I was used to an open democratic process when helping make laws in the UK. A Green paper setting out the problem and legislative options invited those with views to suggest improvements or alternatives. A White Paper setting out a detailed government proposal invited forensic criticism. Three readings in each of the Commons and Lords, with a detailed scrutiny of the draft line by line on Committee ensured plenty of opportunity for MPs, peers and outside interests to defend or attack the idea of the bill and to work to improve its details. At every stage the public could be involved. Every stage was undertaken in public.
The EU system as so different, restricting public discussion and scrutiny. The main debates over the draft laws took place in secret. The Commission drafted the law. Ministers from member states were not meant to draft laws or even to table amendments. It is true that over the years the European Parliament did develop more open procedures to consider draft laws, but only based on laws the Commission had written and the Council meeting in private had approved.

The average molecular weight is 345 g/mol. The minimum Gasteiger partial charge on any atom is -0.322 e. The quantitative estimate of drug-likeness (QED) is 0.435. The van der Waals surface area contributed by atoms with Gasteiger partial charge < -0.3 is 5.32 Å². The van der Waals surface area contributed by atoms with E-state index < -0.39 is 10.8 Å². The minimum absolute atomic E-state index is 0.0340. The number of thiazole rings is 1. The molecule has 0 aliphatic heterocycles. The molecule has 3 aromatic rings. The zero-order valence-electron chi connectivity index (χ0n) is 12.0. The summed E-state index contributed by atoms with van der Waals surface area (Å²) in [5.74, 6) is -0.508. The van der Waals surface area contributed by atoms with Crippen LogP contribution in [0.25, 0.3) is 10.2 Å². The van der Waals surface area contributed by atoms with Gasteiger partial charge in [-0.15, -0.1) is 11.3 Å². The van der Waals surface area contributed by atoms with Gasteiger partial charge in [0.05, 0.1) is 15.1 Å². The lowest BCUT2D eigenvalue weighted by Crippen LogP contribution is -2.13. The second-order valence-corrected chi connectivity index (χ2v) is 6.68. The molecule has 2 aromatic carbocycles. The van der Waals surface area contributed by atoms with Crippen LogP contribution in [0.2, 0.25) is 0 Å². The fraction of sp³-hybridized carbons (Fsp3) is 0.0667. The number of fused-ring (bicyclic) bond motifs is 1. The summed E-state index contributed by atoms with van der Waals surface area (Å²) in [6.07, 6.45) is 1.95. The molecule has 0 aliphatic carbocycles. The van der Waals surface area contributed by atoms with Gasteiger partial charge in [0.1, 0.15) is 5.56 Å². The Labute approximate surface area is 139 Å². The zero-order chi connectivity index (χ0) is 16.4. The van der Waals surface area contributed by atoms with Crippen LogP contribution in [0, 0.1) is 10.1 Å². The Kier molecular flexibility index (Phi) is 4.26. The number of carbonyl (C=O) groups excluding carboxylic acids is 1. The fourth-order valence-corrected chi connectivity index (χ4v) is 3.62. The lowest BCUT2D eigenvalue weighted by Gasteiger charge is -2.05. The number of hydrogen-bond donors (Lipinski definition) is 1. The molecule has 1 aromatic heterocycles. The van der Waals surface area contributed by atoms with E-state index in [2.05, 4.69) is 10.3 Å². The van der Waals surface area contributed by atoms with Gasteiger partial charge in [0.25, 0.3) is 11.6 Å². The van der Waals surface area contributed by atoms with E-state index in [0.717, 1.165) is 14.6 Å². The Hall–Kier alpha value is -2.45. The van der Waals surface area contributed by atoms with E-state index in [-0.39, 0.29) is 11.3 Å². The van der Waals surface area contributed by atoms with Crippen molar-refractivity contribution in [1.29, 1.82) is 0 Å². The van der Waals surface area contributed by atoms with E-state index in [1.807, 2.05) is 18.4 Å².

As a legislating Minister I wanted to open it up for wider public scrutiny. I did what I could by showing drafts to the UK parliament and encouraging debate there before I went to Brussels to negotiate. I kept in my mind what each country had said about the draft when the Council came to debate it and sought to share this with the press. The press were not interested. They explained to me that they needed stories on all the days I was not in Brussels, and the Commission took a dim view of anyone saying what had happened in the Council. Of course many Ministers did tell their national press what they wanted them to know about their own role, without having to worry about anyone having a different recollection of what they said and did.
In practice most Ministers went along with the Commission that they needed to reach an agreement, however needless or undesirable yet more laws might prove. I objected to the way there was no official opposition saying either we did not need that law, or telling the Commission how it needed a major rewrite. At every stage in the UK Parliament the opposition is there to challenge the need for a law, the principles behind the law, and the detail of the draft.
No wonder we ended up with so much law that proved to be anti innovation, complex, bureaucratic and costly. It is a major brake on the progress of the European economy.